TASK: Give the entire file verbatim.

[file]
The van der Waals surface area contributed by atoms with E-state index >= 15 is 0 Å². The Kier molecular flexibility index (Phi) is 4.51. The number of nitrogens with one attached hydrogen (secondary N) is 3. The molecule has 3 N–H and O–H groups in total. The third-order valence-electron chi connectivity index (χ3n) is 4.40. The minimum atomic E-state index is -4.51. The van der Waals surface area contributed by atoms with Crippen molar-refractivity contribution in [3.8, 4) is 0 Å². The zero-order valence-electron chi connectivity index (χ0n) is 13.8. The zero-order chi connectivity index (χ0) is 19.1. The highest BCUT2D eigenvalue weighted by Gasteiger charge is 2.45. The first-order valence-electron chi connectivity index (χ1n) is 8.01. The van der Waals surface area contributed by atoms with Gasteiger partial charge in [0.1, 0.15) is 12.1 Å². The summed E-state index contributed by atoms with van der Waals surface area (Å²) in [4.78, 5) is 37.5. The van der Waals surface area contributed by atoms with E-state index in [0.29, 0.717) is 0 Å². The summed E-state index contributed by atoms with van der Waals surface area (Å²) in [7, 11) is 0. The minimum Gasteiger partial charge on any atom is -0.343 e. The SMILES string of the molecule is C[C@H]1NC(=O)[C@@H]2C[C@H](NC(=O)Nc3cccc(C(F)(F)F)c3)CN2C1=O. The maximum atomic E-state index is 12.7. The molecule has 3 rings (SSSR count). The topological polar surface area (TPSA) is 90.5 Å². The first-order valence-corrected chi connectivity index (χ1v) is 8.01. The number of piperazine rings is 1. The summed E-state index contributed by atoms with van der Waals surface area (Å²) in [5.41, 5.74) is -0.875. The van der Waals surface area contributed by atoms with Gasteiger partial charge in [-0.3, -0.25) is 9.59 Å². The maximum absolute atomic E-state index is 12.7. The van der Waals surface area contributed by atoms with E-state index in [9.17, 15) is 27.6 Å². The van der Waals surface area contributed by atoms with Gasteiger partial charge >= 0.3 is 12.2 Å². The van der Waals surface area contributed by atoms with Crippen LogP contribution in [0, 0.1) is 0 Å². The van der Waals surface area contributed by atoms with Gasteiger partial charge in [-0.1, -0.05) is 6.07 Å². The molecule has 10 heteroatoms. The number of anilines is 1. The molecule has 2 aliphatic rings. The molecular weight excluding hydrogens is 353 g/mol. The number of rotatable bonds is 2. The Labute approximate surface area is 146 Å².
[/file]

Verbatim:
The van der Waals surface area contributed by atoms with E-state index >= 15 is 0 Å². The Kier molecular flexibility index (Phi) is 4.51. The number of nitrogens with one attached hydrogen (secondary N) is 3. The molecule has 3 N–H and O–H groups in total. The third-order valence-electron chi connectivity index (χ3n) is 4.40. The minimum atomic E-state index is -4.51. The van der Waals surface area contributed by atoms with Crippen molar-refractivity contribution in [3.8, 4) is 0 Å². The zero-order valence-electron chi connectivity index (χ0n) is 13.8. The zero-order chi connectivity index (χ0) is 19.1. The highest BCUT2D eigenvalue weighted by Gasteiger charge is 2.45. The first-order valence-electron chi connectivity index (χ1n) is 8.01. The van der Waals surface area contributed by atoms with Gasteiger partial charge in [0.1, 0.15) is 12.1 Å². The summed E-state index contributed by atoms with van der Waals surface area (Å²) in [4.78, 5) is 37.5. The van der Waals surface area contributed by atoms with E-state index in [0.29, 0.717) is 0 Å². The summed E-state index contributed by atoms with van der Waals surface area (Å²) in [7, 11) is 0. The minimum Gasteiger partial charge on any atom is -0.343 e. The SMILES string of the molecule is C[C@H]1NC(=O)[C@@H]2C[C@H](NC(=O)Nc3cccc(C(F)(F)F)c3)CN2C1=O. The maximum atomic E-state index is 12.7. The molecule has 3 rings (SSSR count). The topological polar surface area (TPSA) is 90.5 Å². The first-order valence-corrected chi connectivity index (χ1v) is 8.01. The number of piperazine rings is 1. The summed E-state index contributed by atoms with van der Waals surface area (Å²) in [5.41, 5.74) is -0.875. The van der Waals surface area contributed by atoms with Gasteiger partial charge in [-0.3, -0.25) is 9.59 Å². The maximum absolute atomic E-state index is 12.7. The van der Waals surface area contributed by atoms with E-state index in [9.17, 15) is 27.6 Å². The van der Waals surface area contributed by atoms with Gasteiger partial charge >= 0.3 is 12.2 Å². The van der Waals surface area contributed by atoms with Crippen LogP contribution in [0, 0.1) is 0 Å². The van der Waals surface area contributed by atoms with Gasteiger partial charge in [-0.1, -0.05) is 6.07 Å². The molecule has 10 heteroatoms. The number of anilines is 1. The molecule has 2 aliphatic rings. The molecular weight excluding hydrogens is 353 g/mol. The number of rotatable bonds is 2. The Labute approximate surface area is 146 Å².